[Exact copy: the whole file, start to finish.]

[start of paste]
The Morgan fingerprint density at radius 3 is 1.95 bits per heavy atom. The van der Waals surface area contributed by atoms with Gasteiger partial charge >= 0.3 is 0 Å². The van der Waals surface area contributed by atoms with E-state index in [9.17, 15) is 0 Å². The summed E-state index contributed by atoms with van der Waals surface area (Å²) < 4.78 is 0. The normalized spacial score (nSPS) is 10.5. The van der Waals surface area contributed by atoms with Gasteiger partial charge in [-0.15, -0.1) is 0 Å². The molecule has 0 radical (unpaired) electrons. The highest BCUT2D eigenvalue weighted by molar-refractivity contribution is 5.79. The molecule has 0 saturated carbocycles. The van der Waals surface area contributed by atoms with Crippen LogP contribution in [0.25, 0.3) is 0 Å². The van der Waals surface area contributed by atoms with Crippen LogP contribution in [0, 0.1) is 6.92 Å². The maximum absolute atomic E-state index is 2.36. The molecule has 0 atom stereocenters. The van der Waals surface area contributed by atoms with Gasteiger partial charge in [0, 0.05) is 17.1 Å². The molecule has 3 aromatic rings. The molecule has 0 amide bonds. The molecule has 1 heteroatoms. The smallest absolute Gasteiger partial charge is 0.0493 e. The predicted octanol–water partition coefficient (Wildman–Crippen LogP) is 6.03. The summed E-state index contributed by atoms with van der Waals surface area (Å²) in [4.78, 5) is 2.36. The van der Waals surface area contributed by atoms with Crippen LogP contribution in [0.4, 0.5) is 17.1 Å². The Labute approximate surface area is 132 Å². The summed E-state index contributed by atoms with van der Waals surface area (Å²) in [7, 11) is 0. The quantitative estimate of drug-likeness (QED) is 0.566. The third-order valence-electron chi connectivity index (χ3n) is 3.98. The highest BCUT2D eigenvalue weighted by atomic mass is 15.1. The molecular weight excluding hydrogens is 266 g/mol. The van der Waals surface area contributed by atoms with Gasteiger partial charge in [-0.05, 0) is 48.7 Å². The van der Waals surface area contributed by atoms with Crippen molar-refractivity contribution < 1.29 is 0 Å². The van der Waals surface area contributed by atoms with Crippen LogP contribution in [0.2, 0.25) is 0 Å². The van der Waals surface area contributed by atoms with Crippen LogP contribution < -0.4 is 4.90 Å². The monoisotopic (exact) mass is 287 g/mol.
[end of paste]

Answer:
The Morgan fingerprint density at radius 3 is 1.95 bits per heavy atom. The van der Waals surface area contributed by atoms with Gasteiger partial charge >= 0.3 is 0 Å². The van der Waals surface area contributed by atoms with E-state index in [9.17, 15) is 0 Å². The summed E-state index contributed by atoms with van der Waals surface area (Å²) < 4.78 is 0. The normalized spacial score (nSPS) is 10.5. The van der Waals surface area contributed by atoms with Gasteiger partial charge in [-0.15, -0.1) is 0 Å². The molecule has 0 radical (unpaired) electrons. The highest BCUT2D eigenvalue weighted by molar-refractivity contribution is 5.79. The molecule has 0 saturated carbocycles. The van der Waals surface area contributed by atoms with Crippen LogP contribution in [0.25, 0.3) is 0 Å². The van der Waals surface area contributed by atoms with Crippen LogP contribution in [0, 0.1) is 6.92 Å². The maximum absolute atomic E-state index is 2.36. The molecule has 0 atom stereocenters. The van der Waals surface area contributed by atoms with Gasteiger partial charge in [0, 0.05) is 17.1 Å². The molecule has 3 aromatic rings. The molecule has 0 amide bonds. The molecule has 1 heteroatoms. The smallest absolute Gasteiger partial charge is 0.0493 e. The predicted octanol–water partition coefficient (Wildman–Crippen LogP) is 6.03. The summed E-state index contributed by atoms with van der Waals surface area (Å²) in [4.78, 5) is 2.36. The van der Waals surface area contributed by atoms with Crippen LogP contribution in [0.4, 0.5) is 17.1 Å². The Labute approximate surface area is 132 Å². The summed E-state index contributed by atoms with van der Waals surface area (Å²) in [7, 11) is 0. The quantitative estimate of drug-likeness (QED) is 0.566. The third-order valence-electron chi connectivity index (χ3n) is 3.98. The highest BCUT2D eigenvalue weighted by atomic mass is 15.1. The molecular weight excluding hydrogens is 266 g/mol. The van der Waals surface area contributed by atoms with Gasteiger partial charge in [-0.05, 0) is 48.7 Å². The van der Waals surface area contributed by atoms with Crippen molar-refractivity contribution < 1.29 is 0 Å². The van der Waals surface area contributed by atoms with Crippen LogP contribution in [0.2, 0.25) is 0 Å². The van der Waals surface area contributed by atoms with Crippen LogP contribution < -0.4 is 4.90 Å². The monoisotopic (exact) mass is 287 g/mol.